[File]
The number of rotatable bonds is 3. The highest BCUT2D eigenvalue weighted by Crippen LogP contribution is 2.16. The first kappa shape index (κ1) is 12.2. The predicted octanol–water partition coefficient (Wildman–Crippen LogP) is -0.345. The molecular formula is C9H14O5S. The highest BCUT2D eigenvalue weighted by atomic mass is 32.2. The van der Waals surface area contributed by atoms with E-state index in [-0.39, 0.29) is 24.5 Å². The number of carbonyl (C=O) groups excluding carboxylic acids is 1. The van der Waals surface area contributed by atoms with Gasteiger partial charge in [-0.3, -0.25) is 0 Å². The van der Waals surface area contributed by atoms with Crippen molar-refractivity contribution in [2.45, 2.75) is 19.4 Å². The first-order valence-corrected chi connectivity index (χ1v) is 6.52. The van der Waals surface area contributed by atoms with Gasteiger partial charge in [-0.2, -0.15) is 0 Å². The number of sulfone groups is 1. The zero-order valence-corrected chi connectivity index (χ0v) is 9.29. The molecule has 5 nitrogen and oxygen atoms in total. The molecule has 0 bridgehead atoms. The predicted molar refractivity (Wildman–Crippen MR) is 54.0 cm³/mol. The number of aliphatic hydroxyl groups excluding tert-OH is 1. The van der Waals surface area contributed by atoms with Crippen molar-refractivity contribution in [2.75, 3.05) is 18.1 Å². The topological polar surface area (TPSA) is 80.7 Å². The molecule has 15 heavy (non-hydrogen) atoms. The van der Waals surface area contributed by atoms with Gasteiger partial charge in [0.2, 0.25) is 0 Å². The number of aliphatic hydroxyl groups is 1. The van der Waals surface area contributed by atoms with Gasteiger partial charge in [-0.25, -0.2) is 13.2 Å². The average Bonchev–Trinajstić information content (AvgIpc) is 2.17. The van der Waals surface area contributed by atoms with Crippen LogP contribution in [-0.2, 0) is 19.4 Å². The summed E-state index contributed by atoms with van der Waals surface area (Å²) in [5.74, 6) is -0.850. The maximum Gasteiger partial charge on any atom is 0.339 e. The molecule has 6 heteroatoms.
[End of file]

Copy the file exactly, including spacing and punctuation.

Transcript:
The number of rotatable bonds is 3. The highest BCUT2D eigenvalue weighted by Crippen LogP contribution is 2.16. The first kappa shape index (κ1) is 12.2. The predicted octanol–water partition coefficient (Wildman–Crippen LogP) is -0.345. The molecular formula is C9H14O5S. The highest BCUT2D eigenvalue weighted by atomic mass is 32.2. The van der Waals surface area contributed by atoms with E-state index in [-0.39, 0.29) is 24.5 Å². The number of carbonyl (C=O) groups excluding carboxylic acids is 1. The van der Waals surface area contributed by atoms with Gasteiger partial charge in [-0.3, -0.25) is 0 Å². The van der Waals surface area contributed by atoms with Crippen molar-refractivity contribution in [2.45, 2.75) is 19.4 Å². The first-order valence-corrected chi connectivity index (χ1v) is 6.52. The van der Waals surface area contributed by atoms with Gasteiger partial charge in [-0.2, -0.15) is 0 Å². The number of sulfone groups is 1. The zero-order valence-corrected chi connectivity index (χ0v) is 9.29. The molecule has 5 nitrogen and oxygen atoms in total. The molecule has 0 bridgehead atoms. The predicted molar refractivity (Wildman–Crippen MR) is 54.0 cm³/mol. The number of aliphatic hydroxyl groups excluding tert-OH is 1. The van der Waals surface area contributed by atoms with Crippen molar-refractivity contribution in [2.75, 3.05) is 18.1 Å². The topological polar surface area (TPSA) is 80.7 Å². The molecule has 15 heavy (non-hydrogen) atoms. The van der Waals surface area contributed by atoms with Gasteiger partial charge in [0.2, 0.25) is 0 Å². The number of aliphatic hydroxyl groups is 1. The van der Waals surface area contributed by atoms with Gasteiger partial charge in [-0.25, -0.2) is 13.2 Å². The average Bonchev–Trinajstić information content (AvgIpc) is 2.17. The van der Waals surface area contributed by atoms with Crippen LogP contribution in [-0.2, 0) is 19.4 Å². The summed E-state index contributed by atoms with van der Waals surface area (Å²) in [5.74, 6) is -0.850. The maximum Gasteiger partial charge on any atom is 0.339 e. The molecule has 6 heteroatoms.